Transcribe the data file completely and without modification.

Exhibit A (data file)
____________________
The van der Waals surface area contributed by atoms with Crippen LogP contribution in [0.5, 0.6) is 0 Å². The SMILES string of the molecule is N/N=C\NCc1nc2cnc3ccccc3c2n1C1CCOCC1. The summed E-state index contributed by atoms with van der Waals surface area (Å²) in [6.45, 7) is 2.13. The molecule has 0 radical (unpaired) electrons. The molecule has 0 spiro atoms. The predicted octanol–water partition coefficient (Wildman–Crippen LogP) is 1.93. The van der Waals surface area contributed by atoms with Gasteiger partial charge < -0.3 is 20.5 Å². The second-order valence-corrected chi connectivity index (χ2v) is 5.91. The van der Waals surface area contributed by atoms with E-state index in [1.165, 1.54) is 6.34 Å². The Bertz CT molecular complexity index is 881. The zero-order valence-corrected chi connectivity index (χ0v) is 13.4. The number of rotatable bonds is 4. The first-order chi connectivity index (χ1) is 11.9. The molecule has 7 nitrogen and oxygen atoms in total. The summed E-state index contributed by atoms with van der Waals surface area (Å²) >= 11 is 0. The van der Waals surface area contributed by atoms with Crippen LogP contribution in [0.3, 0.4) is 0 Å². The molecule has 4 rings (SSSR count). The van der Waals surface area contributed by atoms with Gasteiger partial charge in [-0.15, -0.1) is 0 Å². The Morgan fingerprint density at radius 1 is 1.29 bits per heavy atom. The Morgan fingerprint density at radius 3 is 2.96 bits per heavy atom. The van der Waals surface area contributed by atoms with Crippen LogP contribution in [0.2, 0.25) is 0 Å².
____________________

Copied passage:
The van der Waals surface area contributed by atoms with Crippen LogP contribution in [0.5, 0.6) is 0 Å². The SMILES string of the molecule is N/N=C\NCc1nc2cnc3ccccc3c2n1C1CCOCC1. The summed E-state index contributed by atoms with van der Waals surface area (Å²) in [6.45, 7) is 2.13. The molecule has 0 radical (unpaired) electrons. The molecule has 0 spiro atoms. The predicted octanol–water partition coefficient (Wildman–Crippen LogP) is 1.93. The van der Waals surface area contributed by atoms with Gasteiger partial charge < -0.3 is 20.5 Å². The second-order valence-corrected chi connectivity index (χ2v) is 5.91. The van der Waals surface area contributed by atoms with E-state index in [1.165, 1.54) is 6.34 Å². The Bertz CT molecular complexity index is 881. The zero-order valence-corrected chi connectivity index (χ0v) is 13.4. The number of rotatable bonds is 4. The first-order chi connectivity index (χ1) is 11.9. The molecule has 7 nitrogen and oxygen atoms in total. The summed E-state index contributed by atoms with van der Waals surface area (Å²) >= 11 is 0. The van der Waals surface area contributed by atoms with Crippen LogP contribution in [0.3, 0.4) is 0 Å². The molecule has 4 rings (SSSR count). The van der Waals surface area contributed by atoms with Gasteiger partial charge in [-0.15, -0.1) is 0 Å². The Morgan fingerprint density at radius 1 is 1.29 bits per heavy atom. The Morgan fingerprint density at radius 3 is 2.96 bits per heavy atom. The van der Waals surface area contributed by atoms with Crippen LogP contribution in [0.2, 0.25) is 0 Å².